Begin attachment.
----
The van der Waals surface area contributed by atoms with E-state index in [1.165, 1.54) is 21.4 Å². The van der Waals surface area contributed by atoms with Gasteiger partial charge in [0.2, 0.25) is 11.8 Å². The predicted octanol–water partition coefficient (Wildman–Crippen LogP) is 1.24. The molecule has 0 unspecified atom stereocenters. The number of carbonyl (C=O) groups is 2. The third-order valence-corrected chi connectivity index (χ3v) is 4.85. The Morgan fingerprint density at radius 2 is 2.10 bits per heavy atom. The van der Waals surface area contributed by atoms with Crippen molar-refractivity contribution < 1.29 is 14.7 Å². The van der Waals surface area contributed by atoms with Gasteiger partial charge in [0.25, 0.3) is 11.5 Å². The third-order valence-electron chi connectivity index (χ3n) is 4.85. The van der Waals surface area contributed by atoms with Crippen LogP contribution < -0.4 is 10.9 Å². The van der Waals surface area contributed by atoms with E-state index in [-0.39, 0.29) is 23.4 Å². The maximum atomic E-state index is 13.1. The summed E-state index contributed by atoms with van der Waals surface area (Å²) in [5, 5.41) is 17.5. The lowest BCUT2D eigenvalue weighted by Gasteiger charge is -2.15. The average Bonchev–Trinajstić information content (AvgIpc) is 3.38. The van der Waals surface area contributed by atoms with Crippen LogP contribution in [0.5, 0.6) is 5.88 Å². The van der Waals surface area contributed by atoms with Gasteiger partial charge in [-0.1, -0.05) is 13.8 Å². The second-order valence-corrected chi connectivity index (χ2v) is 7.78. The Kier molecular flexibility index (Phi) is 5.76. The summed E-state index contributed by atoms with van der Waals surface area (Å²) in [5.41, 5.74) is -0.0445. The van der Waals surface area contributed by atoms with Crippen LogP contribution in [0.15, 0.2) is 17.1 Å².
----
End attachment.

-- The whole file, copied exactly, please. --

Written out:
The van der Waals surface area contributed by atoms with E-state index in [1.165, 1.54) is 21.4 Å². The van der Waals surface area contributed by atoms with Gasteiger partial charge in [0.2, 0.25) is 11.8 Å². The predicted octanol–water partition coefficient (Wildman–Crippen LogP) is 1.24. The molecule has 0 unspecified atom stereocenters. The number of carbonyl (C=O) groups is 2. The third-order valence-corrected chi connectivity index (χ3v) is 4.85. The Morgan fingerprint density at radius 2 is 2.10 bits per heavy atom. The van der Waals surface area contributed by atoms with Crippen molar-refractivity contribution < 1.29 is 14.7 Å². The van der Waals surface area contributed by atoms with Gasteiger partial charge in [0.25, 0.3) is 11.5 Å². The third-order valence-electron chi connectivity index (χ3n) is 4.85. The van der Waals surface area contributed by atoms with Crippen LogP contribution < -0.4 is 10.9 Å². The van der Waals surface area contributed by atoms with E-state index in [-0.39, 0.29) is 23.4 Å². The maximum atomic E-state index is 13.1. The summed E-state index contributed by atoms with van der Waals surface area (Å²) in [5, 5.41) is 17.5. The lowest BCUT2D eigenvalue weighted by Gasteiger charge is -2.15. The average Bonchev–Trinajstić information content (AvgIpc) is 3.38. The van der Waals surface area contributed by atoms with Crippen LogP contribution in [0.5, 0.6) is 5.88 Å². The van der Waals surface area contributed by atoms with Gasteiger partial charge in [-0.1, -0.05) is 13.8 Å². The second-order valence-corrected chi connectivity index (χ2v) is 7.78. The Kier molecular flexibility index (Phi) is 5.76. The summed E-state index contributed by atoms with van der Waals surface area (Å²) in [5.41, 5.74) is -0.0445. The van der Waals surface area contributed by atoms with Crippen LogP contribution in [0.15, 0.2) is 17.1 Å².